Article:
After hitting its peak in December 2017, the value of Ethereum went down considerably. However, they managed to have five bullish months in the last six, stringing together four in a row.

Ethereum Blockchain Performance

Ethereum uses a public blockchain, which means anyone, any time can become a node of the network. Ethereum has a block generation time of 15 seconds which makes it nearly 4 times slower than Ripple. During January 2018, its transaction fees went up to $4, which makes it impractical for microtransactions.

The main problem that Ethereum is facing is the lack of scalability. Ethereum can only do 15-20 transactions per second, which is absolutely abysmal when compared to Ripple. Ethereum is currently working on layer-1 and layer-2 scalability techniques like sharding, Raiden, and Plasma to help rectify this situation.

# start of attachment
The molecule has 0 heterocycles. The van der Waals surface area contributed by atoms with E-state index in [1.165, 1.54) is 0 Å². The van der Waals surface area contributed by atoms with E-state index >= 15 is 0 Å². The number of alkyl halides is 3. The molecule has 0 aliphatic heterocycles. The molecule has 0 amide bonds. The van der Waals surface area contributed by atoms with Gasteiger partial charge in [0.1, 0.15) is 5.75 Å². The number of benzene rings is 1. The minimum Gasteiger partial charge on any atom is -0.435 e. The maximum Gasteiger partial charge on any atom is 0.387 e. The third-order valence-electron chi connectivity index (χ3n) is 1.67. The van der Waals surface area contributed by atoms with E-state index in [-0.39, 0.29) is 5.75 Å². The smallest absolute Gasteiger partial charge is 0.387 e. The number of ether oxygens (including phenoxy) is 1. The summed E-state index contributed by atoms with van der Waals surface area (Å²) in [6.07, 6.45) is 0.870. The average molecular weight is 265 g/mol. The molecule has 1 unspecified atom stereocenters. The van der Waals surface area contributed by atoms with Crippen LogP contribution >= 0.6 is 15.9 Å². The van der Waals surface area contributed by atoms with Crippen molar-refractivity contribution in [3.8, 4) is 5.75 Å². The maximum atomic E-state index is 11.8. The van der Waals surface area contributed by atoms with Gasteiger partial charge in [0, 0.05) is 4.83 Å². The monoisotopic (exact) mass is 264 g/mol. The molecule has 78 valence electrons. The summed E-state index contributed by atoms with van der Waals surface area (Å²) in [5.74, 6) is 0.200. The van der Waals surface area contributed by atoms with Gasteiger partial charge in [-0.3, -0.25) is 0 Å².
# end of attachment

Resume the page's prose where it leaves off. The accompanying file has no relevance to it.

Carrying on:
Ripple vs Ethereum stats comparison

Data set exists from 8th May to 14th May.

Avg. Transaction Fees (in USD)

Ripple vs Ethereum: Must Read Comparison Guide

As strange as it may seem, the graph above actually shows the side-by-side average transaction fees of both Ripple and Ethereum. The reason why you could only see Ethereum’s bars is because Ripple’s avg. transaction fees are negligible in comparison. Checkout the table below to get a more accurate data-reading:

Ripple VS Litecoin

As you can see, Ethereum’s transaction fees are way higher than Ripple’s.

Transactions Sent per Day

Ripple vs Ethereum: Must Read Comparison Guide

As you can see in the graphs above, Ethereum is far busier than Ripple. Ethereum has always seen more 24-hour transactions than Ripple, throughout our dataset.

#4 Ripple and Ethereum Consensus Mechanism

Ripple Consensus Mechanism

Before we understand how Ripple Consensus Algorithm (RPCA) works, there are some terms that you should familiarize yourself with: